Electric motor inspection testing is an important part of establishing the condition of the motor and the beginning the troubleshooting process. There are several different tests involved, and a basic knowledge of what the tests are can help you understand the repair data you receive back from your electric motor repair shop.
Electric Motor Inspection Tests
The most critical motor inspection tests include the following:
- Winding phase-to-phase resistance
- Insulation resistance (IR) to ground
- DC hi-pot
- Surge comparison
- Polarization index
- AC and DC voltage drop (DC motors)
These tests should be performed by experienced technicians using the methods and voltages prescribed by EASA (Electrical Apparatus Service Association) and IEEE (Institute of Electrical and Electronics Engineers) standards. In addition, all phase-to-phase resistance tests and IR tests must be passed prior to performing the high voltage DC hi-pot and surge comparison tests.
Note that electric motor inspection test values are compared between the initial inspection test data and the final test data to ensure that improvements were made as a result of the repair or remanufacturing process.
Winding Phase-to-Phase Resistance Test
Winding phase-to-phase resistance tests are used to detect any large differences in resistance that exist between the windings and is a common AC motor repair test. The resistance of each winding should essentially be the same. A standard low resistance ohmmeter is usually used for this type of test.
IR to Ground Test
An IR to ground test is extremely useful because anomalies here are a sure sign that a motor is about to fail or already has. In this type of test for a three phase motor, the insulation resistance is measured between each of the motor windings and the motor frame (which serves as the ground). This type of test requires an insulation resistance tester, or simply IR tester), to be able to read the high resistance levels that are expected.
When IR to ground tests are being performed, it’s important to keep in mind that there is a relationship between temperature and resistance: as the temperature changes, the resistance will change. For IR values to be meaningful, they need to be taken with a reference temperature for the winding, and then the IR values corrected to align with a 40°C standard reference temperature. This allows the IR results to be compared across multiple tests.
DC Hi-Pot Test
Th DC hi-pot test, which can easily go up to 75,000V, serves as a stress test for the insulation and requires the use of a DC hi-pot tester. This is considered an over-voltage test because the voltage applied is higher than what the electric motor would normally be exposed to.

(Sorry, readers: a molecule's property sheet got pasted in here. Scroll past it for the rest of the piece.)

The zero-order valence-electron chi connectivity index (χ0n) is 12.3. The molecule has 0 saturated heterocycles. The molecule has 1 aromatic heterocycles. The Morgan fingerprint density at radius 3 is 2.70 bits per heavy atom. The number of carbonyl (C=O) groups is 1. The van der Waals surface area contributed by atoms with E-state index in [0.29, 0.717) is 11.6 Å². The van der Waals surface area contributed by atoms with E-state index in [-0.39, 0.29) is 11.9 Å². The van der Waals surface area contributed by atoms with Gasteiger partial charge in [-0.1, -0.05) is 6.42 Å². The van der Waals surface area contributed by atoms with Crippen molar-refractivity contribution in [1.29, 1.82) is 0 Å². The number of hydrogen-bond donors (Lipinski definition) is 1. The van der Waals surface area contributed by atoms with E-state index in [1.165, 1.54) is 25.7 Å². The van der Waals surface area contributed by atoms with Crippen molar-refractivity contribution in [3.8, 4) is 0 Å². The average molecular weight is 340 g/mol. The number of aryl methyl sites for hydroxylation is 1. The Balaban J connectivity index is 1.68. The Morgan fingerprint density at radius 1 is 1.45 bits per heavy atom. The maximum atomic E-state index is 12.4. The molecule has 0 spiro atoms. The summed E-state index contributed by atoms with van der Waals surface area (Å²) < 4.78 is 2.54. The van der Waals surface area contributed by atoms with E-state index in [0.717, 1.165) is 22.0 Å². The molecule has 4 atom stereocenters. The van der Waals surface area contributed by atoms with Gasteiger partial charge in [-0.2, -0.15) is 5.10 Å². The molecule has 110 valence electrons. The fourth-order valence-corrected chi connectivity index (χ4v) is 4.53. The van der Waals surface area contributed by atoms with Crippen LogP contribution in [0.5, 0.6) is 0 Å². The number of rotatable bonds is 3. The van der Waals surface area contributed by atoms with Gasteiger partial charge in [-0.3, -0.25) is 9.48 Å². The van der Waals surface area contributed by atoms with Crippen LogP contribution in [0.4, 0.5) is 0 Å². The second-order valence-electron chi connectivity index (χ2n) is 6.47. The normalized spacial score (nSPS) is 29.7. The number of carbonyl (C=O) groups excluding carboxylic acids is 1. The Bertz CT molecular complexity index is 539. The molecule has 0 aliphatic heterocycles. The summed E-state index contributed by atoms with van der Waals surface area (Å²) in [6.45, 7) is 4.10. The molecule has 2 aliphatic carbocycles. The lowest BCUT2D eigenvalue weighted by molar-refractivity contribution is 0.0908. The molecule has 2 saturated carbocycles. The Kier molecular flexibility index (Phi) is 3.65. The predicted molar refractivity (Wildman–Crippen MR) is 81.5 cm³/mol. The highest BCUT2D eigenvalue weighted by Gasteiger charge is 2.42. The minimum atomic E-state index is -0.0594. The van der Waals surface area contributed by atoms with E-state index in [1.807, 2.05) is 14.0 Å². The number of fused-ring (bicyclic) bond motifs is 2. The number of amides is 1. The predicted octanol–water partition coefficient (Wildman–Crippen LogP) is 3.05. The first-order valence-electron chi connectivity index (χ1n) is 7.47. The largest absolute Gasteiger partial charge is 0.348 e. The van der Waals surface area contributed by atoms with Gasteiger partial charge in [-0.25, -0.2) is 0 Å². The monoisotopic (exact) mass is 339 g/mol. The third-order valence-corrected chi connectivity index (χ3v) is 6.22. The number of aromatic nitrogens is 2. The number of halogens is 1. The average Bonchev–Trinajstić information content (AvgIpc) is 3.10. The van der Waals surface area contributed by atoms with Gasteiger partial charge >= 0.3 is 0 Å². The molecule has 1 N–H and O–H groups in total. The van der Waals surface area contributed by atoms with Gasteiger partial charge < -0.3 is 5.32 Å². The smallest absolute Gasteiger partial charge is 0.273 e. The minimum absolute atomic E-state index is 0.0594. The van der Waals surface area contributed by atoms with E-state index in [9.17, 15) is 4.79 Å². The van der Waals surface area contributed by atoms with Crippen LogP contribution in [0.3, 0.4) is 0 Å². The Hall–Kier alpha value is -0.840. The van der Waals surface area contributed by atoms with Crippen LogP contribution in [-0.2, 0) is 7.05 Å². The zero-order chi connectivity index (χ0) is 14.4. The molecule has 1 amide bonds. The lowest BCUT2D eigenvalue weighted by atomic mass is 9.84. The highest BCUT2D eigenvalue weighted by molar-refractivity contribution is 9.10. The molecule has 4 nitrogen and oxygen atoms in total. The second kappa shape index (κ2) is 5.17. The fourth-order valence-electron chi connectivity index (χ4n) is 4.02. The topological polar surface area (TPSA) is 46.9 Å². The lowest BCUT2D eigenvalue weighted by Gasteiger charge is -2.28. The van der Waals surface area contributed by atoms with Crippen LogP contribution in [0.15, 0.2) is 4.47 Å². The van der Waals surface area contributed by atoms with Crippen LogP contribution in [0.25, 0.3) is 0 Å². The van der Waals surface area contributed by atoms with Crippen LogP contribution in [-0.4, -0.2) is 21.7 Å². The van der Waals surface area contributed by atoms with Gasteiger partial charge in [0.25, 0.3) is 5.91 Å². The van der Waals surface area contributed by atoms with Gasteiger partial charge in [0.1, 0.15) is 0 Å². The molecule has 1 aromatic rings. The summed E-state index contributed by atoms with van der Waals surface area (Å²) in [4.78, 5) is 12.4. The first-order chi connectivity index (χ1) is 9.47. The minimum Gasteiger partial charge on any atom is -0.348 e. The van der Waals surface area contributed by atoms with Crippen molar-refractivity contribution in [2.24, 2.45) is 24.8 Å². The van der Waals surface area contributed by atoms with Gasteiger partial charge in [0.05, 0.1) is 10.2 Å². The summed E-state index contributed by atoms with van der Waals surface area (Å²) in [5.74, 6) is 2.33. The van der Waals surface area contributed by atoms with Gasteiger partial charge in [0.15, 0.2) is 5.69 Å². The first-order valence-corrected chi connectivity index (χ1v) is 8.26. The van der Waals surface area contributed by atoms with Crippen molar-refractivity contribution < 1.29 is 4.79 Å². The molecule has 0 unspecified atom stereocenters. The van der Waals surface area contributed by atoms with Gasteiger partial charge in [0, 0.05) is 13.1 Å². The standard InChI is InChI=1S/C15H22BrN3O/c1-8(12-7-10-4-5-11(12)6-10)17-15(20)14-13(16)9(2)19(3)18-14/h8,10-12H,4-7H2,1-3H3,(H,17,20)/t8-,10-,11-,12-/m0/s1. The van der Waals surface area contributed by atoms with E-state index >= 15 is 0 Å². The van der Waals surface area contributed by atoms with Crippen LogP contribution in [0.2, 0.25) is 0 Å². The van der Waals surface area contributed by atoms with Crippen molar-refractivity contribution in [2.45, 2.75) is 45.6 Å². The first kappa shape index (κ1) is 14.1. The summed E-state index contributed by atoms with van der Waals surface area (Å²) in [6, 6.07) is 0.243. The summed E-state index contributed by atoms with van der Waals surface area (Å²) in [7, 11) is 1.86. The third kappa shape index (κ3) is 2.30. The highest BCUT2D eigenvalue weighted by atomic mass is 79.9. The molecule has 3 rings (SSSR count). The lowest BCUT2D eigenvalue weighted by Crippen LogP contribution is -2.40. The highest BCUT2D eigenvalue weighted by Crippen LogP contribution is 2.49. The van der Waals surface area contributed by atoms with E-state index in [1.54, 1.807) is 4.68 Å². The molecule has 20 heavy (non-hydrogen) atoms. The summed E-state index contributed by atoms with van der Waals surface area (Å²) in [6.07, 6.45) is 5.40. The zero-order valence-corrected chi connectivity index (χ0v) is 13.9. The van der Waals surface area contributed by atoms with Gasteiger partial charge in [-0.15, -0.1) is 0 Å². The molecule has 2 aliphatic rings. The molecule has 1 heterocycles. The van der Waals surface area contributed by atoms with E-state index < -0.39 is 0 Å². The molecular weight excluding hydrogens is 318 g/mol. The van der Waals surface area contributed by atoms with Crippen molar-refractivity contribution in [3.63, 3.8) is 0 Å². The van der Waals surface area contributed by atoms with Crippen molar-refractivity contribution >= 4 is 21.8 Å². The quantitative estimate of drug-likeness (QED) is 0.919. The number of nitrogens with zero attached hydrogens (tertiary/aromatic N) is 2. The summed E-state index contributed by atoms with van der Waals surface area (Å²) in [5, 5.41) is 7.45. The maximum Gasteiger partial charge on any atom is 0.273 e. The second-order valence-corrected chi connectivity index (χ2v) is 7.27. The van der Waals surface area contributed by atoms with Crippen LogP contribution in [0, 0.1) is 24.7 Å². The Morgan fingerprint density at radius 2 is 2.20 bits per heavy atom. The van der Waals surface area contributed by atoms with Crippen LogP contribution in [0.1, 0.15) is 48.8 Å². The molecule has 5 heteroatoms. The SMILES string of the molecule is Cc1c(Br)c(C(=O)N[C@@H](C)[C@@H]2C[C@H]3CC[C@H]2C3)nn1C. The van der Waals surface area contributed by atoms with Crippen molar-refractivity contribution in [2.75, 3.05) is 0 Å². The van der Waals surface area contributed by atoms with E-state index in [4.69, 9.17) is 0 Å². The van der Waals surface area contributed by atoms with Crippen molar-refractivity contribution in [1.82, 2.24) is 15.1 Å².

Surge Comparison Test
Electric motors go through both incoming and final surge comparison tests. The purpose of a surge comparison test is to detect insulation weaknesses and shorts (usually turn-to-turn, phase-to-phase, or coil-to-coil) as well as incorrect turn counts or improper internal connections. This type of test is performed with a multi-function surge tester.
Polarization Index Test
The polarization index test is essentially an insulation resistance to ground test that is performed over a 10-minute period. It provides information regarding the condition of the insulation with regard to moisture and cleanliness. This particular test is performed according to the IEEE 43-2000 standard. Once the data has been gathered, the value at the ten minute mark is divided by the value at the one minute mark to provide a ratio that is meaningful as it is tracked over time for a motor.
DC Voltage Drop Test
The DC voltage drop test is specific to DC motor repair and is the primary testing method used to identify shorted turns in the field windings of a DC motor, as well as the shunts, series, and interpoles. This test is performed by applying voltage to the shunt fields and interpoles and then measuring the votlage drop between the like feeds. And, even though this type of test is performed on DC motors, both AC and DC voltages can be applied. Using AC voltages at 60 Hz allows more problems to be detected.
A Note on Cleaning
There are times when the electric motor windings are dirty enough that they need to be cleaned before the condition of the windings can be accurately evaluated. If the IR values are too low, for example, it may be necessary to clean and bake the windings to obtain more meaningful readings from the inspection tests. In fact, some windings may have test results that look like the winding needs to be replaced when all it actually needs is a thorough cleaning.
And this is especially common when it comes to DC motor armatures, where carbon and dirt can be hidden beneath the armature banding and commutator. As a result, the IR will be much lower than it should, but the primary problem is one of cleanliness and not a motor defect that requires a rewind.
At HECO, we take electric motor inspection testing very seriously. We carefully document the results of each test performed and share those results with you. If we get poor results for a test that could be influenced positively by cleaning, then we will perform additional cleaning before we tell you that you need a coil or armature rewind. And, as an EASA accredited motor repair shop, you can count on us for the high quality repairs and reliable motors.
Author: Justin Hatfield at email@example.com